Ramon Novarro and Dorothy Jordan

Ramon Novarro and Dorothy Jordan

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2 thoughts on “Musical Monday: Devil-May-Care (1929)

  1. Please pardon my extended comments, but I just finished watching this movie, back-to-back with Mr. Novarro’s preceding film, the Pagan. It was my third time viewing The Pagan, which is my one of my favorite late silent (Pagan Love Song alone is one of my favorite songs), and my first seeing Devil May Care. I don’t think I’d ever watched the last silent and the first talking film of a performer in that order without having seen both of them.

    Like yourself, I was prepared to be underwhelmed. We know what a large step backwards the new technology was: gone are the visual fluidity and that combination of music and visuals that make silent films such a treasure and speak to us individually as to what they conjure up within us as part of the viewing experience. Also, I’m not terribly impressed with MGM’s early talkies. Except for Norma Shearer’s debut, The Trial of Mary Dugan, which was filmed so early in 1929 that it gets an automatic excuse from me for its drawbacks, that debuts of that studio’s stars (Gilbert–I just watched Redemption, which was filmed in the late spring of 1929–what an atrocious presentation of MGM’s highest-paid star, Haines, and Keaton) seem to lack presenting the star’s personality very well in the new medium. Also, their editing for scene transitions was borderline awful in 1929-30.

    Wow, what an exception for Ramon Novarro! It was definitely, along with Ronald Colman’s Bulldog Drummond, the best initial talkie by a major star that I have seen. I echo your comments about the non-static nature (for most of it, anyway) of the film. I feel as though MGM got it just right in presenting Novarro’s silent-film personality, and the music only helped. He was in such fine voice: by the time he re-visited musicals in 1933, after three straight initial musicals, his range seemed to have diminished, but he certainly hit the high notes well, despite what Mordaunt Hall thought. I thought his romantic scenes–far from being the usual awkward ordeals in early talkies–were full of that same passion that he showed in his silents, and Dorothy Jordan, whatever her vocal drawbacks, paired well with him for that. I also enjoyed the humor of the film, and found myself laughing much more than I thought that I would. I am so pleased that at least one MGM star got the proper A++ treatment; truly, one can tell that the studio lavished a great deal of care upon this film, and I would throw this film in the teeth of anyone who uses the Singin’ in the Rain cliché about how wooden early talkies are.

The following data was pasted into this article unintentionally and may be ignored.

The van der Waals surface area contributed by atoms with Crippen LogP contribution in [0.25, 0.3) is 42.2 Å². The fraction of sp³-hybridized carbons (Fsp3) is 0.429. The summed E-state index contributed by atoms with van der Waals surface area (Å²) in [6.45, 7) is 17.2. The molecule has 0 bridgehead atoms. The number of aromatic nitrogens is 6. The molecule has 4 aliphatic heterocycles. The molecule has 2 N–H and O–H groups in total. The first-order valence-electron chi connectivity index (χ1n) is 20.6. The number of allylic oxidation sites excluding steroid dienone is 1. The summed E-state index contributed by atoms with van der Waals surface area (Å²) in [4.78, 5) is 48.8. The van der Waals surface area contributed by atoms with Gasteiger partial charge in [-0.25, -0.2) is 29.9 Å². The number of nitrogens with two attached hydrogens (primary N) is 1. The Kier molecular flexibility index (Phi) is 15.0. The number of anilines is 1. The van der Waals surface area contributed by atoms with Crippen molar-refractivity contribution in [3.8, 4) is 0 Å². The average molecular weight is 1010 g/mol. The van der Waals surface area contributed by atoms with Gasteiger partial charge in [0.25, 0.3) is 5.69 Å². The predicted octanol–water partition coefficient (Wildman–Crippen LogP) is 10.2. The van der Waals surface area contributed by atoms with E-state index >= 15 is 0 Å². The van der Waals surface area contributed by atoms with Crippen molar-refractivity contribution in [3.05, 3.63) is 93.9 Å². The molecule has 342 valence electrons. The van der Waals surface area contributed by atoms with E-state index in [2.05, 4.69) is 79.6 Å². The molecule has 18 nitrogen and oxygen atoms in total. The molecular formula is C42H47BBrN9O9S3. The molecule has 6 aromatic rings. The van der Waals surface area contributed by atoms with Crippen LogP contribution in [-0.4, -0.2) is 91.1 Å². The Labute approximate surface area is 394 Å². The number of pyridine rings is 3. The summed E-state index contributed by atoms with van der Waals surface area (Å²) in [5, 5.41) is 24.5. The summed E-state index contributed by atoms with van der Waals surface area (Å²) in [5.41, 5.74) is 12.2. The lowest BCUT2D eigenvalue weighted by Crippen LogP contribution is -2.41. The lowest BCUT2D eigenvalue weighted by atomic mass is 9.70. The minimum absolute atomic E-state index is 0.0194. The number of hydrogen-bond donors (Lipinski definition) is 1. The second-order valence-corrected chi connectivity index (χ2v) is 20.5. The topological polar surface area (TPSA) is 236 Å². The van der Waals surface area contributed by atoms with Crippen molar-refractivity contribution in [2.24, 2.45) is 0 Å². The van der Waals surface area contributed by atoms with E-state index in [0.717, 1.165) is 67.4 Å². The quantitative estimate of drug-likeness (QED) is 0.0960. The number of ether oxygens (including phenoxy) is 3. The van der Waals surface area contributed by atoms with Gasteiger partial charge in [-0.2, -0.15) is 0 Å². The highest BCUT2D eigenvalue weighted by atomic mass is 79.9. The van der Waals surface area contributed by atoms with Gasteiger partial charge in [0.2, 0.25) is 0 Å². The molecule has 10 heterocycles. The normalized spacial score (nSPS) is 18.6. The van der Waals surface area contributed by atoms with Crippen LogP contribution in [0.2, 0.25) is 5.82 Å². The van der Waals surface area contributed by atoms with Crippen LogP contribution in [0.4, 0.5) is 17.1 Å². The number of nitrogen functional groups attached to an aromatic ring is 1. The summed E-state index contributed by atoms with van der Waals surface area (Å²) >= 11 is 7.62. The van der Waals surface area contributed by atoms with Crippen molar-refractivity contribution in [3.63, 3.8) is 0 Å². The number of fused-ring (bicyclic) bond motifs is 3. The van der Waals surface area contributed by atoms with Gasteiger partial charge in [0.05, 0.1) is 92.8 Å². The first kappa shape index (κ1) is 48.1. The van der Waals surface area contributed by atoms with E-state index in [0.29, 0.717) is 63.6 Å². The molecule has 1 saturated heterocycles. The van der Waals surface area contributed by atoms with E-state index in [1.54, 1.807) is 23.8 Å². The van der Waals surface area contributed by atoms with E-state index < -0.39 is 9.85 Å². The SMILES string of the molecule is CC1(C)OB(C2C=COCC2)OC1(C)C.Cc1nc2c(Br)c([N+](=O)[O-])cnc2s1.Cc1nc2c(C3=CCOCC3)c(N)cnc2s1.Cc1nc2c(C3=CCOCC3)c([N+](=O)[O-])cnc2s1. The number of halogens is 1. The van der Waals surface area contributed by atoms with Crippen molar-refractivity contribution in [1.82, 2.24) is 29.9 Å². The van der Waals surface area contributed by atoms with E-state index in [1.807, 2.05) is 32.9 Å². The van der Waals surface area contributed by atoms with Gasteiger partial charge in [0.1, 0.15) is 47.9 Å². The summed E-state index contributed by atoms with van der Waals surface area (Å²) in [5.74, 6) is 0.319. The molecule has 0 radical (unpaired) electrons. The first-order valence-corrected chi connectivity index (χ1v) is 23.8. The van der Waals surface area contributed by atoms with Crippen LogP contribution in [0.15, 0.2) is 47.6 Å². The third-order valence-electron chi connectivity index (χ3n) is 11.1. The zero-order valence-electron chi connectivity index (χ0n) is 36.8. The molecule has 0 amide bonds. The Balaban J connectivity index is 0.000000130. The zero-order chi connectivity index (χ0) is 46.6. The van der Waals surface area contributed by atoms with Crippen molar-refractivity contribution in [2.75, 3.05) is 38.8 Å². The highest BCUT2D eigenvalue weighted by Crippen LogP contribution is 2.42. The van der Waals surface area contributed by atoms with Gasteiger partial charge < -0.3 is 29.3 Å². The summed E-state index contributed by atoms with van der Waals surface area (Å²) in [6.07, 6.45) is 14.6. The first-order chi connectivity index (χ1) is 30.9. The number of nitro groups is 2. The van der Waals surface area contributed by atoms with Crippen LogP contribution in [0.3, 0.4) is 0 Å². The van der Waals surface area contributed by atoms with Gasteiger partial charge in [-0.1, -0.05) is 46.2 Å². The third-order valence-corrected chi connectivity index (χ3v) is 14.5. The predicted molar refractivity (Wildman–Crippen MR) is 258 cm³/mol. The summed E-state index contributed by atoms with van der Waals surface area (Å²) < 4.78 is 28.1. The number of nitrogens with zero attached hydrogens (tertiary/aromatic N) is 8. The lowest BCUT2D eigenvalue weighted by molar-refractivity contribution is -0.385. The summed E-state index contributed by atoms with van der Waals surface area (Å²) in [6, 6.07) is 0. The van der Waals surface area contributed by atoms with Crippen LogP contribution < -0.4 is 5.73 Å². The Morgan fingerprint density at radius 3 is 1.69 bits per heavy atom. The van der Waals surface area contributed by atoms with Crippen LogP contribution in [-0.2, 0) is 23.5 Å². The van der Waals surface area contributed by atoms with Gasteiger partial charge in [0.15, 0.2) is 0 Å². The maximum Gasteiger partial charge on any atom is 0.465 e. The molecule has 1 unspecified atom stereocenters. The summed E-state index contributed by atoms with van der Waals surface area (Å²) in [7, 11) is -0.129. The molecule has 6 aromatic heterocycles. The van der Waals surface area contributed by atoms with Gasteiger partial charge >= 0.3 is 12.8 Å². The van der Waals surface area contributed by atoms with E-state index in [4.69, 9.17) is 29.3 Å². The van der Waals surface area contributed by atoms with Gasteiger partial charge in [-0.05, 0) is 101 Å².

Two other things: nice to see John Miljan NOT playing a cold-hearted gangster, but just a long-winded “other” man who seems to be having fun with his florid lines. Also, that scene where Marion Harris is singing while sitting on Dorothy Jordan’s bed: did you notice that most of it was shot to the side? I don’t recall seeing that much, and it was odd to see Dorothy Jordan’s side eye movements–just very curious to me.

    Thanks for bearing with this long posting. I know that some of what I wrote was off-track, but what a great film!